Dustin Peacock

Dustin Peacock

Peacock set to lead peewee Thunder on a roll

Dustin Peacock coaches because he loves the game and wants to share his knowledge with his players.

“I try to help the kids become better players,” Peacock, coach of the Quesnel Thunder tier three peewee hockey team, said.

“I want to be a good coach.”

Dustin Peacock coaches because he loves the game and wants to share his knowledge with his players.

“I try to help the kids become better players,” Peacock, coach of the Quesnel Thunder tier three peewee hockey team, said.

“I want to be a good coach.”

Being a good coach for 11 – 12-year-old hockey players is not an easy task, Peacock explained.

The players are from a new generation, he said, and require new approaches and an understanding of the kids.

The biggest challenge, Peacock, a Level I certified coach said, was getting the players to want to learn to play hockey, to play as a member of a team and building a team atmosphere.

The key to wanting to learn and playing as a team is engagement, he said.

“Especially kids with a lot of talent.”

“They don’t want to engage in the play, they don’t want to pass the puck.

“It’s not easy to get them to not use the me-me attitude.”

Peacock also said he is counting on returning players to lead by example, to show the rookies exactly how to engage in the game, to play as a team.

Among the returnees, are Brody Dale, Marshall Brown and Myles Matilla.

“They’re going to be the three key kids up front,” Peacock said of the trio.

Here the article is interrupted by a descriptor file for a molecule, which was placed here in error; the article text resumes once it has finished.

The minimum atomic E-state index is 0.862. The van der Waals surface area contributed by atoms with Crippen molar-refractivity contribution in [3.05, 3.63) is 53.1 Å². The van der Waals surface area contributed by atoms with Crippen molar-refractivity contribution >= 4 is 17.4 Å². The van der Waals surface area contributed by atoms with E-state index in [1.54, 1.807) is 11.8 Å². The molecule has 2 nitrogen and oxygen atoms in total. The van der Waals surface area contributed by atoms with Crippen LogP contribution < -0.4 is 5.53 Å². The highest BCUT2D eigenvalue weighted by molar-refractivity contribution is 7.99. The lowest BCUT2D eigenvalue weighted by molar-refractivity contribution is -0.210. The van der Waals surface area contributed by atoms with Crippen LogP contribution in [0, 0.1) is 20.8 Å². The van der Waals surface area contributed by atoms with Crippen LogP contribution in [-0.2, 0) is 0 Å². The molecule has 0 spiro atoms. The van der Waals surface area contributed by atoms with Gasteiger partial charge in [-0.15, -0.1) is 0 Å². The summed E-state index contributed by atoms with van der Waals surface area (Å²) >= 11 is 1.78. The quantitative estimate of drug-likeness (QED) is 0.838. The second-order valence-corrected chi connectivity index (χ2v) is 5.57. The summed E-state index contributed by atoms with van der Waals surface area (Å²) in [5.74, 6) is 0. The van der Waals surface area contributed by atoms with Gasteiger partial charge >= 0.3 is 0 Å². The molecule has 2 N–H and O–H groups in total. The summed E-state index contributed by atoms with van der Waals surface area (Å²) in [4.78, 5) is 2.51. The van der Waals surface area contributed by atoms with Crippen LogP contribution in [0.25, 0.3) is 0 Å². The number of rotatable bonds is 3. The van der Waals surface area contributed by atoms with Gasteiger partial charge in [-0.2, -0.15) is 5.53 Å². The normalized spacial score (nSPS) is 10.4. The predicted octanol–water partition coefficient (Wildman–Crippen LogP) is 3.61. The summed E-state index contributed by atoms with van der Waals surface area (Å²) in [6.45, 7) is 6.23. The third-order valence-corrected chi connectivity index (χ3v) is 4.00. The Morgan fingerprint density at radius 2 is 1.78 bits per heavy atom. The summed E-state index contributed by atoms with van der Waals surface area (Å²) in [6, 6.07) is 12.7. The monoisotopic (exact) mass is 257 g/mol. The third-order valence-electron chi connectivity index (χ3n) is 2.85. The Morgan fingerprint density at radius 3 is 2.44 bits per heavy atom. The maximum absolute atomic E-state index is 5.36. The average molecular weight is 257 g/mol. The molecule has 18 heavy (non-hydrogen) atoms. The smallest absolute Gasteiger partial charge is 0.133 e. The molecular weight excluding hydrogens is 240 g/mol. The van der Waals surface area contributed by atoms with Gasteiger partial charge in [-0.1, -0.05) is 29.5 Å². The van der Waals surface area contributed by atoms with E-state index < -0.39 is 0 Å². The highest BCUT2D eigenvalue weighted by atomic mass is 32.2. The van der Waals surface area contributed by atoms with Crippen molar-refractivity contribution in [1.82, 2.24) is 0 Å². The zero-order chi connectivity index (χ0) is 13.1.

On defence, Peacock said the coaching staff look to Nolan Parr to make a difference.  Parr played forward last year, but committed to playing on the blue line this year.

Between the pipes, the peewee Thunder are counting on rookie Brandon Peacock and second-year peewee netminder Josh Salmons.

“We expect pretty good seasons from both of them,” Peacock said.

Last weekend, the Thunder hosted an ice-breaker tournament and key players stepped up just as expected, with Brody Dale, Marshall Brown and Christopher Thon lighting the lamp several times and Myles Mattila dishing out some nice helpers.

“Overall I was happy with the way the kids played this weekend,” Peacock said.

“They looked a little nervous in the first game but they improved as the weekend went on.”

The Thunder started the season this weekend with an 8-2 win Saturday morning against their counterparts from McBride and followed that with a 10-3 win over Williams Lake thanks to a six-goal outburst in the third period.

The game against Williams Lake was a penalty-filled affair, Peacock said, thanks in large part to the players adapting to the new check to the head rule.

“The new check to the head rules set out by Hockey Canada is going to take a little getting used to, but I think it will come with a bit of time,” Peacock said.

Sunday morning the Thunder were in tough against Prince George in what Peacock described as a good game with plenty of action.  The teams finished the game tied at three goals apiece, thanks in part to strong goaltending from Brandon Peacock.

With the ice-breaker behind them, the Thunder coaching staff now have the difficult task of trimming the roster.

“It’s tough to let a kid know he didn’t make the team,” Peacock said.

The first half of the season is a busy one for the peewee Thunder, including tournaments in Terrace, Salmon Arm, Williams Lake and Kamloops.

Adding to the competitiveness of the tournaments, the peewee Thunder will be facing mostly peewee tier two teams.

“It will be a test for the kids,” Peacock said.

“But I know we’ll give them a good go.”

All of the players will have to play hard and get plenty of rest to avoid the rash of injuries they experienced last year.

The Thunder will have a bit of a break in the New Year with fewer tournaments, but will nonetheless face their biggest challenge in March when the Thunder host the provincial peewee tier three hockey championships.

The peewee Thunder host Williams Lake at Twin Arenas Saturday.

The teams hit the ice for a pair of games at 9 a.m. and 3:30 p.m.